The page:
Helen and Richard Dorresteyn of Clevedon Buffalo were the first people to farm buffalo in New Zealand and are famous for their Italian-style cheeses and yoghurt. This new-to-the-market cheese is a beautifully creamy number, meltingly soft and marinated in olive oil, thyme and roasted garlic. It’s easily spreadable and has a light, tangy flavour. It’s such a brilliant product that I am loathe to play around with it, instead keeping the preparations simple to allow the flavour to shine through – although it (and some of that delicious oil) does go well tossed through a tangle of spaghetti with some chilli flakes and a few herbs, or dolloped onto an Italianstyle frittata with seasonal vegetables.

Braised garlicky greens & bruschetta Grill slices of sourdough, rub with raw garlic and brush with a little oil from the jar of marinated buffalo cheese. Blanch spinach, silverbeet, cavolo nero or kale in boiling salted water until tender, drain and squeeze out the excess water. Fry the greens in extra virgin olive oil with chopped garlic, chopped chilli and grated lemon zest (add some chopped anchovy if you like) and cook for a few minutes. Add chopped black olives and season generously with salt and freshly ground black pepper. While the greens are still warm, dollop on some of the cheese so it starts to melt in, then pile everything on to the bruschetta.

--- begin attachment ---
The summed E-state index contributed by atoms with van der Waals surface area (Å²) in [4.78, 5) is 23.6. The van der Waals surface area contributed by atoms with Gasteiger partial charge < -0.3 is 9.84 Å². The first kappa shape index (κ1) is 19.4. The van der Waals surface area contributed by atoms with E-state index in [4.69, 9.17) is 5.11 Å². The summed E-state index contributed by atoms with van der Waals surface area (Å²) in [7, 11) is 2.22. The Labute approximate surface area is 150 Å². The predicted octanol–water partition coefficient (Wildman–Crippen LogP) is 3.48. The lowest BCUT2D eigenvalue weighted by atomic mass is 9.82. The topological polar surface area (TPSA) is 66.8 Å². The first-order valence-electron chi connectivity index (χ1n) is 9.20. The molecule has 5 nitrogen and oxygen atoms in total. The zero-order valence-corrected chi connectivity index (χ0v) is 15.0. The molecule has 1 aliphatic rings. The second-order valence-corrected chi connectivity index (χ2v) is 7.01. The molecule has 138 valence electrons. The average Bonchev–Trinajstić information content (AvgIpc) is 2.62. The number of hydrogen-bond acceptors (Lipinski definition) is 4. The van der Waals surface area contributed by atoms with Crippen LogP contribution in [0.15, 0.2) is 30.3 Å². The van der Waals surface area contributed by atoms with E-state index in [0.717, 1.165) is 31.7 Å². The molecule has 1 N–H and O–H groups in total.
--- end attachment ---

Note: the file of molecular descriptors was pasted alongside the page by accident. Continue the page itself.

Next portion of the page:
Crackers with marinated buffalo cheese, pomegranate molasses & sumac For effortless snacking possibilities, spread buffalo cheese on your favourite cracker, drizzle with pomegranate molasses and sprinkle with sumac. A slice of tomato here wouldn’t go amiss either.


Cook ½ cup lentils (I used beluga, but Puy are also good) until just tender. While still warm, toss with a dressing of 2 teaspoons Dijon or other mild mustard, 1 tablespoon red wine vinegar and 3 tablespoons extra virgin olive oil (or use oil from the marinated cheese jar). Cut 4 zucchini into rounds and fry in olive oil until just tender. Toss with the lentils and add plenty of fresh herbs such as parsley, mint and basil. Dollop on som